Building-Level Technology Troubleshooting
Some technology troubleshooting is easily handled by technology users and is considered a routine part of being a technology user in general. In these cases, the District Technology Department has often developed step-by-step QuickStart Guides to help teachers and students with a particular task. Additionally, Tech Teachers might teach skills one-on-one or in small groups.
If a Technology Paraprofessional is available in a building, the Technology Teacher may also choose to assign certain troubleshooting and maintenance issues to the Technology Paraprofessional. Technology Paraprofessionals receive on-the-job training in troubleshooting and are often well-versed in the specific problems and solutions to common problems in their building.
Escalating a Problem to the District Level
If a Technology Teacher determines that a particular technology problem cannot be handled by building resources, the problem is escalated to the District level. When an emergency affects an entire building, the Director of Technology and Media Services is contacted immediately, usually via telephone and/or email. Technology Teachers also have immediate access to outsourced technology contractors when a situation warrants.
If a situation is not an emergency, it is entered into the District’s online database for technology support, SupportTracker. SupportTracker allows the Technology Teacher to quickly and efficiently report technology problems by category. Once reported, the SupportTracker system then sends emails to the technician(s) in charge of fixing a particular problem. Technicians can then communicate via telephone or email and suggest solutions, or they will solve the problem when they next visit a building.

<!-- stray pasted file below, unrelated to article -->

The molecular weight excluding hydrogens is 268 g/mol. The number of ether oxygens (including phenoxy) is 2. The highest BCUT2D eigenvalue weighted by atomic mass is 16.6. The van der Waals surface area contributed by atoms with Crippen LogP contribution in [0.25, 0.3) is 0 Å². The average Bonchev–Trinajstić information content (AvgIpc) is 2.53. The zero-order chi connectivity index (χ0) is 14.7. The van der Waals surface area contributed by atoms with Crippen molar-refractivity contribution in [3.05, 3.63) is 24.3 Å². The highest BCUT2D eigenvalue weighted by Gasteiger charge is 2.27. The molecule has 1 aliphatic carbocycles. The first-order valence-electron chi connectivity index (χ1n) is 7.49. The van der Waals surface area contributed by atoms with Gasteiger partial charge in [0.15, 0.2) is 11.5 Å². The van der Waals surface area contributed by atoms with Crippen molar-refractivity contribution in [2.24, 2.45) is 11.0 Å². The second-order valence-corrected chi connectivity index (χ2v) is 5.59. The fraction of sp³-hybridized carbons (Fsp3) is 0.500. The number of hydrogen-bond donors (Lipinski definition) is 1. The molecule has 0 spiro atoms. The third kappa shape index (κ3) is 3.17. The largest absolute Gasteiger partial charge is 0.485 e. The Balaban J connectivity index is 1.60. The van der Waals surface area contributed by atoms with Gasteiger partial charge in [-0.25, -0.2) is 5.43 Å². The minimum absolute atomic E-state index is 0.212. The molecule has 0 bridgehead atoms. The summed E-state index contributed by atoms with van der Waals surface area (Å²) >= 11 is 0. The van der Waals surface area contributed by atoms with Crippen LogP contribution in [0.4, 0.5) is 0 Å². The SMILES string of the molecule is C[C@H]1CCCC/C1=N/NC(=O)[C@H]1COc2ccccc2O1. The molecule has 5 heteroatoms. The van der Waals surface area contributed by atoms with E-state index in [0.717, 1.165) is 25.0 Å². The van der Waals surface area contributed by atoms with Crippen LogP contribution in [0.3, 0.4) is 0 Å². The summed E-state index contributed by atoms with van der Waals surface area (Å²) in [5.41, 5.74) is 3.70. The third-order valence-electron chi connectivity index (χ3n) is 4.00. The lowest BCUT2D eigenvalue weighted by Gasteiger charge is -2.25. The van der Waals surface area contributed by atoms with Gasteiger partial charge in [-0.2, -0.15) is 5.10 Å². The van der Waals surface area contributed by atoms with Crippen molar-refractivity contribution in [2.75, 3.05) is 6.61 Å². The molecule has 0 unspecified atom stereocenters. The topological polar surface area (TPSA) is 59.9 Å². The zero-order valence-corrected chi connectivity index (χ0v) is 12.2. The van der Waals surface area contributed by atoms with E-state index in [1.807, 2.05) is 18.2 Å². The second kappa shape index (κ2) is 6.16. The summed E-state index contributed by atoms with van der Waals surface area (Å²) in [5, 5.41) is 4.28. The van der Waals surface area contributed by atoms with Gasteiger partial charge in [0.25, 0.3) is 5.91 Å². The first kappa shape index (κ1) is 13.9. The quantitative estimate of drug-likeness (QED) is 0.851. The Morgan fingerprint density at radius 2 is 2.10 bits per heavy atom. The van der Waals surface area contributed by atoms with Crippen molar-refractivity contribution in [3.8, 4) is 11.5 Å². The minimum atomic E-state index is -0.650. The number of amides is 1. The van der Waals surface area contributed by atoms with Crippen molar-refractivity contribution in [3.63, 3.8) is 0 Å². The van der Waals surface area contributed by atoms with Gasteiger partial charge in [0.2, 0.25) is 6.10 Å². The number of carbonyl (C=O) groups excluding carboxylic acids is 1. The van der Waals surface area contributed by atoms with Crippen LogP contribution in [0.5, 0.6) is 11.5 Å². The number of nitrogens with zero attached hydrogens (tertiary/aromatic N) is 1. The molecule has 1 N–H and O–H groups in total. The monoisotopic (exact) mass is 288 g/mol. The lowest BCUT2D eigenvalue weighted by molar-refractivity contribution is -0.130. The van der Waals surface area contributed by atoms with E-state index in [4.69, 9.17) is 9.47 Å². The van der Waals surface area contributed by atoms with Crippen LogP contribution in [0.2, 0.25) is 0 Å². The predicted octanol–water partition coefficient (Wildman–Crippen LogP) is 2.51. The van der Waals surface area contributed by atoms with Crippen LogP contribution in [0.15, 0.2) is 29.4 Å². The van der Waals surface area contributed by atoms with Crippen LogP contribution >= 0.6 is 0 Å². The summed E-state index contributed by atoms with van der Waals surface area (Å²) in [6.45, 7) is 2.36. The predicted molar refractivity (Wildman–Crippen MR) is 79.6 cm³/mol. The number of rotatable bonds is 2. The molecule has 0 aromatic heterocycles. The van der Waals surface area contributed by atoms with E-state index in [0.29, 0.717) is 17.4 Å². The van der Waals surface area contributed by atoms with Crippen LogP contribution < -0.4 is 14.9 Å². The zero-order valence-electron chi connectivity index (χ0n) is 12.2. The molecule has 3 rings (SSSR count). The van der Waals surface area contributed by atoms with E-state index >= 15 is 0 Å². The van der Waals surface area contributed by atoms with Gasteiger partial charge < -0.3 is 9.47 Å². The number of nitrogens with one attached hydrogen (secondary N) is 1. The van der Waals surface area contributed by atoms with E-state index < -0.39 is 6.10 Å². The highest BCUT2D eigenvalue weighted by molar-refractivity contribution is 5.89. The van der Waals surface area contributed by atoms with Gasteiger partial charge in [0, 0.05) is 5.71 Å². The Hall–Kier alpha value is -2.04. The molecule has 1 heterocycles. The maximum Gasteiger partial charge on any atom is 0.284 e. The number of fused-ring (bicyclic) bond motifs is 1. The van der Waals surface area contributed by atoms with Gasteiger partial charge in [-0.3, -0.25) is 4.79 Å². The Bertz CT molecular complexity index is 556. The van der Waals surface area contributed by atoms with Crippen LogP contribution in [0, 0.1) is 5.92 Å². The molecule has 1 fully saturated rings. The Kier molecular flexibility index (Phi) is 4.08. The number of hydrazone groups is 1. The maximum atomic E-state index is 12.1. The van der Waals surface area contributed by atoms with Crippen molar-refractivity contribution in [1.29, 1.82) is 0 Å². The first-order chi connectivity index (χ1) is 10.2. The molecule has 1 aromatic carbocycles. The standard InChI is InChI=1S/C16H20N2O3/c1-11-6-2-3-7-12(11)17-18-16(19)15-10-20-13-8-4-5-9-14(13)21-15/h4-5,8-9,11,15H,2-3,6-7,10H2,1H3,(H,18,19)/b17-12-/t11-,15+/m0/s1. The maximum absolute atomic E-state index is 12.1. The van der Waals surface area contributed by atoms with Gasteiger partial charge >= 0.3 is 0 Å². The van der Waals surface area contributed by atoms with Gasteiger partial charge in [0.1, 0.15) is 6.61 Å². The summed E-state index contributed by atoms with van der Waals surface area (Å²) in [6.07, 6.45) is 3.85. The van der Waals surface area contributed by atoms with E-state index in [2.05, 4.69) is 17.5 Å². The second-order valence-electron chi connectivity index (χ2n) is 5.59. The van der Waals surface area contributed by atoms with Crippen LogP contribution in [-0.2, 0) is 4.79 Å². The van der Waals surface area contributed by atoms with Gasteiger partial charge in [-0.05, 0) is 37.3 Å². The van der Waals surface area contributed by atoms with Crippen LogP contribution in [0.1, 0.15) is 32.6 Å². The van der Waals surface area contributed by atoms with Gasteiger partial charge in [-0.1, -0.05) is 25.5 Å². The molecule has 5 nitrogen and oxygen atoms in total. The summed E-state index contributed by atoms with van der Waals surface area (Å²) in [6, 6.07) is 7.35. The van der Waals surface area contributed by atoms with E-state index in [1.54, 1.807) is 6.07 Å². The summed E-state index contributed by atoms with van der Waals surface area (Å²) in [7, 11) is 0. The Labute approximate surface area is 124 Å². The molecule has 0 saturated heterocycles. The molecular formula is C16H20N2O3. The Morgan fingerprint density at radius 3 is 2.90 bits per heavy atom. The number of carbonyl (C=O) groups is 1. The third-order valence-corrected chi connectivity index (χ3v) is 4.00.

Escalating Problems Beyond the District Level
It is occasionally necessary to get help from hardware or software vendors and/or manufacturers to solve certain problems. At this level the Director of Technology and Media Services communicates with all parties necessary to coordinate repairs among all parties involved.
For example, if many users in a school have reported the same problem with a network function such as a slow system login, all reports will go to a Tech Teacher who will report to the Director of Technology and Media Services. Since the problem is widespread, the Director of Technology and Media Services may contact both the outsourced networking company who installed the system and also Apple Computer’s Regional Systems Engineer (since Workgroup Manager is an Apple product).
One of the benefits of using the SupportTracker system of reporting problems is that the district is able to track problems over time. The SupportTracker system allows us to generate reports by building, by category, and by the time it took to fix certain problems. This data becomes valuable when planning for future staffing in the department, future equipment purchases, and training needs both in and out of the department.